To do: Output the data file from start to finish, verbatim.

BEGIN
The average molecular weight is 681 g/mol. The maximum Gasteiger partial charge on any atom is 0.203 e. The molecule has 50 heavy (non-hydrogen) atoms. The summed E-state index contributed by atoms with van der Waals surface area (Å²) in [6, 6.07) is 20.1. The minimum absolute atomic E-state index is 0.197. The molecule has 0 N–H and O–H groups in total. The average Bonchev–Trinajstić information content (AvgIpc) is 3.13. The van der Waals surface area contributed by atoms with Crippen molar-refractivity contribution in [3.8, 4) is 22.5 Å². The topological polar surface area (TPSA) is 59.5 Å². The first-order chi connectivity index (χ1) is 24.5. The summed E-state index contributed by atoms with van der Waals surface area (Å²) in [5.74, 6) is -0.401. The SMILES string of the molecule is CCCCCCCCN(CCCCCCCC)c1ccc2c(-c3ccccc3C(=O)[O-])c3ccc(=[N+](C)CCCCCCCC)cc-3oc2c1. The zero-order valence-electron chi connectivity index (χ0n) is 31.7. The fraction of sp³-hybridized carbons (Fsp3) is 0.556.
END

The average molecular weight is 681 g/mol. The maximum Gasteiger partial charge on any atom is 0.203 e. The molecule has 50 heavy (non-hydrogen) atoms. The summed E-state index contributed by atoms with van der Waals surface area (Å²) in [6, 6.07) is 20.1. The minimum absolute atomic E-state index is 0.197. The molecule has 0 N–H and O–H groups in total. The average Bonchev–Trinajstić information content (AvgIpc) is 3.13. The van der Waals surface area contributed by atoms with Crippen molar-refractivity contribution in [3.8, 4) is 22.5 Å². The topological polar surface area (TPSA) is 59.5 Å². The first-order chi connectivity index (χ1) is 24.5. The summed E-state index contributed by atoms with van der Waals surface area (Å²) in [5.74, 6) is -0.401. The SMILES string of the molecule is CCCCCCCCN(CCCCCCCC)c1ccc2c(-c3ccccc3C(=O)[O-])c3ccc(=[N+](C)CCCCCCCC)cc-3oc2c1. The zero-order valence-electron chi connectivity index (χ0n) is 31.7. The fraction of sp³-hybridized carbons (Fsp3) is 0.556.